Costa Rica Baby
What it means when you say you want Costa Rican Coffee beans
There are few places in this world that conjure up more romantic images of coffee drinking than the landscapes of South America, complete with coffee harvesters in the background. But it’s not always so romantic and perfect. We chose Costa Rica as our coffee bean focus this month and decided to explore the region to discover what drinking coffee in Costa Rica really means. We were slightly shocked with our findings…
Costa Rica is a place on many people’s bucket lists, for various reasons. Few people would actually admit that they would like to travel to the region purely to explore its coffee fields and coffee trade, unless they were being financed by a coffee bean conglomerate that they happen to work for. Most people travel to Costa Rica for the night life, the scenery and the fun. Yet we found that beneath all the tourist hype and sell there lies a rough, oftentimes uninviting exterior to this country. In fact, just around the corner from that bar you had to check out is a neighbourhood that sleeps destitute and unclothed, hungry and alone night after night. This is the Costa Rica we don’t usually hear about on the coffee advertisements.
Coffee drinking in Costa Rica, as in many other coffee-central hubs of the world, is akin to drinking water. It is so commonplace in fact that – unlike what we have found in Australia – most people couldn’t care for it. When trying to decipher what sorts of beans take the fancy of Costa Ricans one is met with vacant looks that spell ‘wwwhat?’ Coffee is coffee is coffee and I have long thought that in our first world parts we have way too much time to spend thinking about it. Yet in a place like Costa Rica one would hope that at least some of the enthusiasm was shared…apparently not.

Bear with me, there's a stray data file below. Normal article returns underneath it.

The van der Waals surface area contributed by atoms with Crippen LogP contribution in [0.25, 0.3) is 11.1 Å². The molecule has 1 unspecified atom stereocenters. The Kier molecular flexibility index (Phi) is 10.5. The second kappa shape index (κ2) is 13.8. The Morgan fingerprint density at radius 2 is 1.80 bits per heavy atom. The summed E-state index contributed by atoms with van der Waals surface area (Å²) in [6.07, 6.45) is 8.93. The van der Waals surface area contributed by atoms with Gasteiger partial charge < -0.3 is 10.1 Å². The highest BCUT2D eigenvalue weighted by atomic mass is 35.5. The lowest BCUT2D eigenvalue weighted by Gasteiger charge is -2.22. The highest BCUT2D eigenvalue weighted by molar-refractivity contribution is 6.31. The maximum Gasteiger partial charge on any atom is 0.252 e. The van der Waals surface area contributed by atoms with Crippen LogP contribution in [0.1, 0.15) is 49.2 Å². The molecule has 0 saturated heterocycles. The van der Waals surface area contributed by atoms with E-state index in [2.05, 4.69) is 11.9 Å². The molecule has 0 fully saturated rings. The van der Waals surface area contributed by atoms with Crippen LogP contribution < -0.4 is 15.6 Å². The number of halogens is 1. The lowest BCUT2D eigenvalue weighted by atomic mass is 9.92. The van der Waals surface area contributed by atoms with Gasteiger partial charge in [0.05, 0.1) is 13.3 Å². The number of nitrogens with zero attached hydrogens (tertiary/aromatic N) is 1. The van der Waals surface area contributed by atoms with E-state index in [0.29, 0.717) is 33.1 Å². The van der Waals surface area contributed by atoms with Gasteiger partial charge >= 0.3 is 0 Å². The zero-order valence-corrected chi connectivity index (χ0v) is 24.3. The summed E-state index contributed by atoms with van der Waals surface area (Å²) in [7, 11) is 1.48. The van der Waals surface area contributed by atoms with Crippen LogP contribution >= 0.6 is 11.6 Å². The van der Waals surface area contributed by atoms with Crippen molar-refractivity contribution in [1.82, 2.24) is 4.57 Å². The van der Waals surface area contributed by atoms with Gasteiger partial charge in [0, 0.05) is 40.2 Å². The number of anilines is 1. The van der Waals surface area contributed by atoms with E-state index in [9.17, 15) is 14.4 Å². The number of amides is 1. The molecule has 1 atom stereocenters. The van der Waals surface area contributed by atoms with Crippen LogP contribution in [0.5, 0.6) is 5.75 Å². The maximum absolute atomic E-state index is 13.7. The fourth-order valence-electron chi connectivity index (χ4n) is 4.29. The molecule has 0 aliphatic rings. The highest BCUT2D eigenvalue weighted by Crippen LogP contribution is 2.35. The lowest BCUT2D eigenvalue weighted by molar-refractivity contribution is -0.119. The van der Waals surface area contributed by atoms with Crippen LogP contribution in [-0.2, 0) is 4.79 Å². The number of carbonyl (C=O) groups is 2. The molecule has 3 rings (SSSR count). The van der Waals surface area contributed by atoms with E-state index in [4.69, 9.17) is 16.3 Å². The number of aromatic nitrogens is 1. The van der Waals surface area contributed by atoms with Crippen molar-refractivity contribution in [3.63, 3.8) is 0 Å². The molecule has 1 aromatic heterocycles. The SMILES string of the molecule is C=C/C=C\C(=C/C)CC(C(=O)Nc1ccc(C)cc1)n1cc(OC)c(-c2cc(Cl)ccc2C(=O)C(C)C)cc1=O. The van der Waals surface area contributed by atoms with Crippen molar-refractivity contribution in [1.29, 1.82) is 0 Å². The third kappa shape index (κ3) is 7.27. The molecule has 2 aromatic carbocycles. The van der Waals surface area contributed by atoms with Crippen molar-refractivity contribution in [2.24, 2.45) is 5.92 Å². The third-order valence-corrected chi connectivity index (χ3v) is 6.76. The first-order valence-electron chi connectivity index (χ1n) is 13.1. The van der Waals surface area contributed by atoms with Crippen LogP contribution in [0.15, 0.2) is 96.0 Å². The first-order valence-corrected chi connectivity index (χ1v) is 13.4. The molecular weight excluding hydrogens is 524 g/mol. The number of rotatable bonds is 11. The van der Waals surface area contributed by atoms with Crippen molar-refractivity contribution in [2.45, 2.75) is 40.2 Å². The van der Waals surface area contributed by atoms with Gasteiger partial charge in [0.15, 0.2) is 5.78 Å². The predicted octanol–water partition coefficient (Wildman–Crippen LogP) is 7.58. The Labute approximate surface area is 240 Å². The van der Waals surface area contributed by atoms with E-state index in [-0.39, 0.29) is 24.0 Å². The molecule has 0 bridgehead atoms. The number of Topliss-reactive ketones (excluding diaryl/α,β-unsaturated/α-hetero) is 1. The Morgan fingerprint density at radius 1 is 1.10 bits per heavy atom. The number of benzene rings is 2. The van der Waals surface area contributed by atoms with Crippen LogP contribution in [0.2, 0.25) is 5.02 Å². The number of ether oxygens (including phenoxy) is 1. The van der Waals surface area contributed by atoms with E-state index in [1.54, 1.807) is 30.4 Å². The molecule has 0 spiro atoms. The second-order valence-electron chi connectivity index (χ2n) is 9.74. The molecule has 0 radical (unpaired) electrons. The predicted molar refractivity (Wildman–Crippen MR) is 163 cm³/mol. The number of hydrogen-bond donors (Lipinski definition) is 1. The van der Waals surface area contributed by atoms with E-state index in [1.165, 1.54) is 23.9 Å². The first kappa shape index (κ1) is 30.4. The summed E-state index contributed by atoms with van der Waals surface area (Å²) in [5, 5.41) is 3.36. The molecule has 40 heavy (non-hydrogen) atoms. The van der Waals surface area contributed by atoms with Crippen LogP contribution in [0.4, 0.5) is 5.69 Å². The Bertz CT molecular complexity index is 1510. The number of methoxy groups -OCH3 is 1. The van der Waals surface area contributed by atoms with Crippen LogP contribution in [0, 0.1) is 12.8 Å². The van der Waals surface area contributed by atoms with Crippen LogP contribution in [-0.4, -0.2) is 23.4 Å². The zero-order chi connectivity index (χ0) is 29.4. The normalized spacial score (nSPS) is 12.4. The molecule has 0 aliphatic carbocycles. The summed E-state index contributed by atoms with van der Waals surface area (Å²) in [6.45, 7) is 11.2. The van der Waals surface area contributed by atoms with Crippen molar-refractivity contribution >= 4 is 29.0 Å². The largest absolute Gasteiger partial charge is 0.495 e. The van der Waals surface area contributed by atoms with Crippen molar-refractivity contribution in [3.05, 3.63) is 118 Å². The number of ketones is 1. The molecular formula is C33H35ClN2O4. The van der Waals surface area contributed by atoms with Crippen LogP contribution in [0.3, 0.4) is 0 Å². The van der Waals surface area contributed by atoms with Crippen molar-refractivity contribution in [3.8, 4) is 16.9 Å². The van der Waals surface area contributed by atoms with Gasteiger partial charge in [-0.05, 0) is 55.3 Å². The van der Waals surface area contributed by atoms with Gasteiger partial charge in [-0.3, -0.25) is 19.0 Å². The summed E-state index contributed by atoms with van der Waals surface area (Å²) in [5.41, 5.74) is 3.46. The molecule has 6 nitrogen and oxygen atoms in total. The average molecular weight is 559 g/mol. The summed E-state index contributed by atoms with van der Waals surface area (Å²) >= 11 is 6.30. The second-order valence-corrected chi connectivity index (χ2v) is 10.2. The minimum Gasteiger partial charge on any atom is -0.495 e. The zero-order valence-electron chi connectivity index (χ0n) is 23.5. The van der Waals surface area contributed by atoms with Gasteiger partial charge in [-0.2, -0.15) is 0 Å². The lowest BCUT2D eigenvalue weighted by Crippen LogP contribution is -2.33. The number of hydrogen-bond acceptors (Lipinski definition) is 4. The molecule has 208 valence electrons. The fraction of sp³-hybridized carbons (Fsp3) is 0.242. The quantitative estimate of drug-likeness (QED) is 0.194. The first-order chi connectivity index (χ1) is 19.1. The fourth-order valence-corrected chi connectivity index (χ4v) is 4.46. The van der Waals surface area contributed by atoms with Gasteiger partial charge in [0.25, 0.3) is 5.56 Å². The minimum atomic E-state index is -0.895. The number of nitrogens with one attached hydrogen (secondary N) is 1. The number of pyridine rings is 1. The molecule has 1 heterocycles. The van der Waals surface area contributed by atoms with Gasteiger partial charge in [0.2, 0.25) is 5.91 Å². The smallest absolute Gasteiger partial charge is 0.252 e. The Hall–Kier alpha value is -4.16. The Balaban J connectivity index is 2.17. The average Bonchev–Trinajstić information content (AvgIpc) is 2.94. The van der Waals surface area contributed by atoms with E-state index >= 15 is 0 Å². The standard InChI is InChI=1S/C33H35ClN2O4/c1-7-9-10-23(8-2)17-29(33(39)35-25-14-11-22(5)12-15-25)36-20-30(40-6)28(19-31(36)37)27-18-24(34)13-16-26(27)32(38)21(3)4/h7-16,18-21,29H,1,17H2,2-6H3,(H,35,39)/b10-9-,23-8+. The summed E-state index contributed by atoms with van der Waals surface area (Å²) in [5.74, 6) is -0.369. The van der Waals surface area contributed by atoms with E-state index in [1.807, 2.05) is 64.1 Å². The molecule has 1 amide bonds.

So what does coffee and coffee beans mean to Costa Ricans? After looking closely at what was really happening we realized it wasn’t a case of locals not caring about coffee – after all it is the livelihood of some 28% of the population. It was more a case of the fame going to their heads. Costa Ricans have become somewhat nonchalant about coffee, coffee beans and coffee drinking. Producing some of the finest beans in the world, having a reputation for supplying the beans that make the ‘classic cup’ of coffee, Costa Rica has taken the next step and not really looked back. Forget the boutique farms, the fair trade chic and the single origin organic; Costa Rica begun focusing on the multinationals quite some time ago increasing the production ten-fold yet also impacting the environment considerably more. In essence, coffee means money, coffee drinking is done daily and taken for granted and coffee beans have their own national holiday to mark the importance of the bean to the national economy.
If you are on the look out for a Kodak moment in Costa Rica whereby you sip your coffee overlooking green fields of plantations, you’d better have your instagram handy as well! There are more dusty roads than serene outlooks and the people don’t mince their words just to keep you coming back. Coffee is a way of making a living in a way we cannot truly understand in Melbourne where our marking points for making money from coffee beans is based on successful cafes that have been designed by leading architects. In our coffee overload world we have reached a point where we cannot understand why people wouldn’t get excited to the point of orgasm at the thought of single origin, fair-traded, organically grown, handpicked, boutique roasted coffee beans. Perhaps Costa Rica is the perfect place for a cuppa after all.